From Words Without Borders, a lovely reminiscence by Can Xue (the pseudonym of Deng Xiaohua: “She was born in 1953 in Changsha City, Hunan Province; her parents were sent to the countryside during the Cultural Revolution, and she only graduated from elementary school”) that captures what it’s like to be enthralled by the important adult books you’re not yet ready to read:
I grew up with books as my companions. Ever since I was very young, I regarded some books as “serious works.” One couldn’t understand them immediately. I could access them only after I “grew up.” Father’s bookshelves held “serious works” on Western philosophy including books by Marx and Lenin. The most conspicuous were the blue-covered volumes of Capital and several sets of the history of Chinese classical literature. Father read from these books every day for years. He read most of them over and over again.
These books emitted a special smell that drew me into reverie. Whenever I was alone at home, I loved to place these books on the table one by one and pore over them carefully. I would smell them up close and touch them repeatedly. The bindings of all of these books were unadorned and exquisite, and the pages were filled with Father’s notes. At moments like this, the emotions in my young heart soared beyond admiration and rapture. At the time, I also began reading books, most of them light literature. I couldn’t classify them together with Father’s books. I hungered for books that could keep me enthralled temporarily. After I read them, I was finished with them. I had no desire to keep them. And I couldn’t have kept them, even if I’d wanted to, for most of the books were borrowed. In those days, who could afford to buy books?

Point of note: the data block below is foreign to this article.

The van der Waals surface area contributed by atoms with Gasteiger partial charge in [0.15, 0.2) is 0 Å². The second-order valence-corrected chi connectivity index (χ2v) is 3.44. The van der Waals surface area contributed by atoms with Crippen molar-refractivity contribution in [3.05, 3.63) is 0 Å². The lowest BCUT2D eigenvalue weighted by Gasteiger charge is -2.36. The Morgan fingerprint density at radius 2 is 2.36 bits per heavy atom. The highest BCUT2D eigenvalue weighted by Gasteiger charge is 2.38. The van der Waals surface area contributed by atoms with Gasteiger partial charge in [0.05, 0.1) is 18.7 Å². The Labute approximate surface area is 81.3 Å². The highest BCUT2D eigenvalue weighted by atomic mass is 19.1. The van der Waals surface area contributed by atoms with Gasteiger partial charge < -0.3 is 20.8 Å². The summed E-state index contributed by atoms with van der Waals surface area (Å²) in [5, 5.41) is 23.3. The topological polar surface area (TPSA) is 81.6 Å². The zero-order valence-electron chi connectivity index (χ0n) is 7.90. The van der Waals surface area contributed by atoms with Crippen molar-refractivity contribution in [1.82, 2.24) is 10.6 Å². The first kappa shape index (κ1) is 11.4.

Father’s books stood quietly on the bookshelves—always silently luring me toward them. Subconsciously, I sensed a very profound world in those books. It would cost a person a lifetime to enter that world in depth. Father read those books at night, every night, for years. His contemplative expression behind his spectacles was certainly not a pose. What reading stirred up in his mind was much different from what I felt when I read ordinary books. What was that? No one could tell me—not even Father himself. He said only, “In the future, you must read all of my books.” Did he mean that in the future I should do as he had done—sit in front of the same book for years, steeped in meditation? I didn’t understand.
And, Words Without Borders being the wonderful site it is, you can read it in Chinese as well, if you can read Chinese.